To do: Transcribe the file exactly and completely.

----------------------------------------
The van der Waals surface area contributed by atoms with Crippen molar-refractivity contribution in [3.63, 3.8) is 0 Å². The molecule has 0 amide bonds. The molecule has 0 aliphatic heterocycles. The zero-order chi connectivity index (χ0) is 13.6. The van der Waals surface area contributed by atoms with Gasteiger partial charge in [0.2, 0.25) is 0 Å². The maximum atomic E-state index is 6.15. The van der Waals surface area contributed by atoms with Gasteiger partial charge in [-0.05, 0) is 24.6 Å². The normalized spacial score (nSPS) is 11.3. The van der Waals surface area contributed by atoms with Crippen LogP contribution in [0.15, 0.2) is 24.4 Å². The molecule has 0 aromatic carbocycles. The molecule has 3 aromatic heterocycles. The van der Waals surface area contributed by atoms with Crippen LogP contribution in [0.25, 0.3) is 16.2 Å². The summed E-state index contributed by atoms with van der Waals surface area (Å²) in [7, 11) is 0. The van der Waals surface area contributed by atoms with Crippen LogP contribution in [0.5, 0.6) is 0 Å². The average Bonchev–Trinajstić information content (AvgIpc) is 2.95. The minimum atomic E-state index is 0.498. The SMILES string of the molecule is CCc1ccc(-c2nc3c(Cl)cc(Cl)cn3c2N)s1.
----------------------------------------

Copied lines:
The van der Waals surface area contributed by atoms with Crippen molar-refractivity contribution in [3.63, 3.8) is 0 Å². The molecule has 0 amide bonds. The molecule has 0 aliphatic heterocycles. The zero-order chi connectivity index (χ0) is 13.6. The van der Waals surface area contributed by atoms with Gasteiger partial charge in [0.2, 0.25) is 0 Å². The maximum atomic E-state index is 6.15. The van der Waals surface area contributed by atoms with Gasteiger partial charge in [-0.05, 0) is 24.6 Å². The normalized spacial score (nSPS) is 11.3. The van der Waals surface area contributed by atoms with Crippen LogP contribution in [0.15, 0.2) is 24.4 Å². The molecule has 0 aromatic carbocycles. The molecule has 3 aromatic heterocycles. The van der Waals surface area contributed by atoms with Crippen LogP contribution in [0.25, 0.3) is 16.2 Å². The summed E-state index contributed by atoms with van der Waals surface area (Å²) in [7, 11) is 0. The van der Waals surface area contributed by atoms with Crippen LogP contribution in [0.5, 0.6) is 0 Å². The average Bonchev–Trinajstić information content (AvgIpc) is 2.95. The minimum atomic E-state index is 0.498. The SMILES string of the molecule is CCc1ccc(-c2nc3c(Cl)cc(Cl)cn3c2N)s1.